When I was a boy I always enjoyed the Miss Marple films, adapted from Agatha Christie’s novels, when they were shown on television.
Murder, Margaret and Me
York Theatre Royal
Till Mar 4 @ 7.30pm, matinees Thur 2pm, Sat 2.30pm
These films starred the redoubtable Margaret Rutherford in the title role, she of the wobbly jowls and steely, determined eye but with a twinkle and an air of the comical too.
For me, Rutherford was, and still is, the Miss Marple in spite of other more recent and excellent television portrayals.
So I was particularly looking forward to seeing Philip Meeks’ play about Rutherford, Christie and Marple. I wasn’t disappointed. This production is thoroughly entertaining.
Philip Meeks, a Margaret Rutherford devotee from childhood, says in his excellent programme note that he wanted to write a biographical play that was more than just a straight narrative of her life, a comedy that would be neither disrespectful nor ridiculing.
Originally a one-person play focussing on Rutherford alone, Meeks always intended to expand it and this is the result.
He chose to concentrate on the three years in the early 1960s when Rutherford brought Miss Marple to life on the big screen, a role she was reluctant to take on as she regarded murder to be a sordid and serious subject.
With good reason: after her death in 1972, dark secrets about her family background emerged.
Rutherford and Agatha Christie first met on the film set, an uncomfortable meeting given that Christie had been publicly disparaging about Rutherford’s casting as the ‘bird-like’ amateur sleuth.
Meeks then went on to imagine from that inauspicious start that the two women developed a friendship and that Agatha turned sleuth herself to discover Margaret’s secret.
The result is a fusion of fact and imagination made all the more interesting and satisfying by Meeks’ discovery that his imagined friendship between the two ladies turned out to be true.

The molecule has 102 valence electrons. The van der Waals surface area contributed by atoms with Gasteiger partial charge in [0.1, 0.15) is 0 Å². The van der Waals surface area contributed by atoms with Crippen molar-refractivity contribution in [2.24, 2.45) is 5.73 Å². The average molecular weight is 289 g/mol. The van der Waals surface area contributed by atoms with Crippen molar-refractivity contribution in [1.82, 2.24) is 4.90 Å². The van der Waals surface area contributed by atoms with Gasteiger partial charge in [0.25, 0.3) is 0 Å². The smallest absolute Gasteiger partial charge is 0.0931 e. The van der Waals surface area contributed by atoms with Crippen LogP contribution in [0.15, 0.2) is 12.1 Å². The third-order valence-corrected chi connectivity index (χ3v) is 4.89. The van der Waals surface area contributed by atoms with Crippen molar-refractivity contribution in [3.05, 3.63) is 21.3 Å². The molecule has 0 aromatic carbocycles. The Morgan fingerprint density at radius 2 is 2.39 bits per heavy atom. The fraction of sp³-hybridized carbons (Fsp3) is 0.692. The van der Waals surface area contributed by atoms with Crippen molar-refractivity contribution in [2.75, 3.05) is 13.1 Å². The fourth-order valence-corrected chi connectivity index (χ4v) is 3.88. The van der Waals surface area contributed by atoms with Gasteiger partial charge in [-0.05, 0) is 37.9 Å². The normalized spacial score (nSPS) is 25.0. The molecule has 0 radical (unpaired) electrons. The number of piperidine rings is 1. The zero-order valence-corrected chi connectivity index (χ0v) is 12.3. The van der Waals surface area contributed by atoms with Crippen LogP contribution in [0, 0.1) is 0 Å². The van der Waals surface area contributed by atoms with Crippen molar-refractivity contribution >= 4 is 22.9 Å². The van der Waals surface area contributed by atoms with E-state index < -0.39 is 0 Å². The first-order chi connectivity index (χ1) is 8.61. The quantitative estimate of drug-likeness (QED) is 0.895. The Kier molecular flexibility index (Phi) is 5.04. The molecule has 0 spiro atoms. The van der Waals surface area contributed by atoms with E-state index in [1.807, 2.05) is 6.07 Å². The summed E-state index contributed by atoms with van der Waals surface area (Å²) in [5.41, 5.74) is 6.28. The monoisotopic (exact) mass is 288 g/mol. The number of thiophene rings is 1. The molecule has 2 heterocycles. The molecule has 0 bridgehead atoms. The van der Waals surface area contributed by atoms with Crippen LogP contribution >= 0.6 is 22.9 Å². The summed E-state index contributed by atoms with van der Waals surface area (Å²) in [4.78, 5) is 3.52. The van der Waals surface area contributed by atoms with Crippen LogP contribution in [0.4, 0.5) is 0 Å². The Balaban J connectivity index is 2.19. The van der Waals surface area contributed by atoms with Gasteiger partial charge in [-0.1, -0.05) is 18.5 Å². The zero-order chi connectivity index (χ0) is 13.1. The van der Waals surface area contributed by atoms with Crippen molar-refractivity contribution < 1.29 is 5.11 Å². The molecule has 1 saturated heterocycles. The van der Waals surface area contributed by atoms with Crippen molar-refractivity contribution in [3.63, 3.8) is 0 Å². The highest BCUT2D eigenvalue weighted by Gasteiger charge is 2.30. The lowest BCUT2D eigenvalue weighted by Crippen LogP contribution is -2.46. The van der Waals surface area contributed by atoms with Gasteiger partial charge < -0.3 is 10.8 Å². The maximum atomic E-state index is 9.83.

The play reflects this strange overlapping of real and unreal as the two protagonists develop their relationship and Agatha becomes ever more intrigued with Margaret’s story.
The intrigue is helped along by the play’s third character, The Spinster (Andrina Carroll). Who this character is meant to be is not fully revealed. Is she the spirit of Miss Marple herself, or does she represent the inner consciences of both Christie and Rutherford?
The Spinster sometimes addresses the audience to advance the narrative and also has dialogue with the two main characters.
She is nearly always on stage even in scenes where the action focuses on the other two. Her constant presence is a shade unsettling.
But it’s by no means all intrigue and mystery. This is meant to be a comedy thriller and there are some very funny scenes and lines.
Tea and cakes feature strongly in the two main characters’ meetings and there’s plenty of fun stage business to be enjoyed here.
Susie Blake is in tremendous form as Margaret Rutherford. She has the stance and demeanour of the actress to a tee (although maybe not the wobbly jowls).
At times it was just possible to believe that it was Dame Margaret herself standing on stage, especially when in tweedy twin-set and flowerpot hat. But she also portrays Rutherford’s more eccentric side with a sense of fun and girlish giggles.
Nichola McAuliffe is a convincing Agatha Christie, emphasising a forceful, inquisitive nature as well as an impish sense of humour, especially when dancing the Charleston while recalling her infamous 1926 ‘disappearance’.
Completing the line-up, Andrina Carroll is excellent as The Spinster, combining innocent storyteller and mysterious presence.
Designer Dawn Allsopp’s set is very effective in conveying a fantasy/ make-believe feeling to the story.
Everything is apparently part of a film stage with set panels, props and lights dotted around. Scene changes are minimal and are carried out by stagehands in brown coats, often while the actors are still performing.
Some people might find this a distraction but I didn’t find it so and thought it worked well as a theatrical device and progressed the story seamlessly.
It also meant that there is at least one member of the cast on stage pretty much the entire time which helps to keep the pace and the audience’s engagement with the characters.
Lighting by Prema Mehta is atmospheric and sound designer Yvonne Gilbert uses music sparingly but effectively to enhance some of the scenes.
For film music buffs Ron Goodwin’s catchy Miss Marple theme is frequently heard throughout the play which for this audience member greatly added to a feeling of nostalgia and a longing to see those old films again!
It probably helps to know a little bit about the main characters before seeing this play but it’s witty, fun and at times poignant with some great performances to be enjoyed by anyone.
This is a comedy-thriller with a twist of reality and a must-see for any Margaret Rutherford fans.